We don't actually pass data with events. Instead we have a parameterized Notification class combining an event with a data member of any type, and methods to send and receive. The uvm_event can do something similar, but it wasn't parameterized when we needed it, and still has other shortcomings. However, the uvm_event can be used as a starting point, it demoes how to pass data with an event.

 

 

Erling

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First, thank you for the detailed response.

 

So, in summary, you provide a handle to the environment inside your virtual sequence.  Is this accurate?

This would give the virtual sequence direct access to every environment resource, including API classes, etc.

class PingTb extends Testbench;

  Event m_ping;
  // ping machine test environment goes here
endclass

I see you capitalized "Event"; is this a class, or a system-verilog event?  I assume it's a class because later you call a class method: m_ping.Await().

class MyPingTest extends PingTest;
  task Main();
    RunSequence(MyPingSeq::Create());
  endtask
endclass

Why not just use the uvm_run_phase? 

 

What starts Main()?

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So, in summary, you provide a handle to the environment inside your virtual sequence.  Is this accurate?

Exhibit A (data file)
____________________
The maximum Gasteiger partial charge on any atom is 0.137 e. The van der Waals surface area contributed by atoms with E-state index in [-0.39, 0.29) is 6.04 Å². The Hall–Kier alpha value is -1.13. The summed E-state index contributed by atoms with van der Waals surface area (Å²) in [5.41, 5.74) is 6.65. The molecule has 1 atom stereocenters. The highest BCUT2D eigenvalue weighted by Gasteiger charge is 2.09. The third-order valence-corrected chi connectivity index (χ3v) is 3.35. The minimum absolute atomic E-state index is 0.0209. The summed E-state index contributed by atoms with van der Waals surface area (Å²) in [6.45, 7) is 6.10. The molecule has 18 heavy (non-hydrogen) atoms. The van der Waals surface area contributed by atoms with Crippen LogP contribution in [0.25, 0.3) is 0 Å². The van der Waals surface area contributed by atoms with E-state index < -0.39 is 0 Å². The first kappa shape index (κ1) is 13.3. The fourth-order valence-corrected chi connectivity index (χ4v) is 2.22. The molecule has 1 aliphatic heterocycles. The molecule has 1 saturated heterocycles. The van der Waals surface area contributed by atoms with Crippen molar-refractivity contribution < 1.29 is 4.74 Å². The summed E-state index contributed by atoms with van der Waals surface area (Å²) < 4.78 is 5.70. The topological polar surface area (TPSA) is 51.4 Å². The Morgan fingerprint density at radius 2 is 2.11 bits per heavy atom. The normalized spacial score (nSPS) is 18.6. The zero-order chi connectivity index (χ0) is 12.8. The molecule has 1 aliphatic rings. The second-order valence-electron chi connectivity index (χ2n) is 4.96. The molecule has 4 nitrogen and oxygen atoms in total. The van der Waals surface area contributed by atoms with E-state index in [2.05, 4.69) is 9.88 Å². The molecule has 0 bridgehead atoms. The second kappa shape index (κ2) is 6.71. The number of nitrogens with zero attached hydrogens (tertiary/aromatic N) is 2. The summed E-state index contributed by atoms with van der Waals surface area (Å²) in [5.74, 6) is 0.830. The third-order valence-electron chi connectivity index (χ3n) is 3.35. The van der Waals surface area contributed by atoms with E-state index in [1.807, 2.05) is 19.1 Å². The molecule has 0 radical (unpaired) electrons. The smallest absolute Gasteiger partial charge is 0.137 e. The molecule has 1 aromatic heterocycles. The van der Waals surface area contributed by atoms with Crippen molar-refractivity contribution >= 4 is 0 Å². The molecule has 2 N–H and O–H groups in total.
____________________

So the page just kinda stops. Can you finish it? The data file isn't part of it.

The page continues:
Yes. We assign a testbench reference automatically to establish a "implemented by means of relationship" between the virtual sequence and the testbench. We do not assign sequencers to virtual sequences, but use automated sequence to sequencer mapping.

 

I see you capitalized "Event"; is this a class, or a system-verilog event?  I assume it's a class because later you call a class method: m_ping.Await().

 

Yes, it's our own class (to provide timeout and common error handling to deal with things that are supposed to happen, but didn't).

 

Why not just use the uvm_run_phase?

 

Because a test in uvm is subject to kill. We want a test to be more than a renamed uvm_component. It is the one and only component that knows the overall purpose of a particular simulation run. It is special, and should not need to fight uvm in order to stay alive, among other things. The Test base silences uvm_objections first thing, and provides an interface to all other components for quick phase progress control.

 

What starts Main()?

 

Main() is called by the run() method of the common Test base class for all tests (for any testbench), after initialization of the base class. A test will end orderly when Main returns (unless regular components have disabled phase progress, this will have the Test base echo names of busy components on the transcript, and wait for them to enable phase progress again, but not longer than a configurable timeout, after which the Test base will print full names of all stalled components, and then exit abortively). This may sound complicated, but is written once and for all, and hidden for actual tests.

 
I sorry already for this being off topic (and off forum, probably) several posts ago. Send me a personal message should you have other questions on this matter. 
 
 
Erling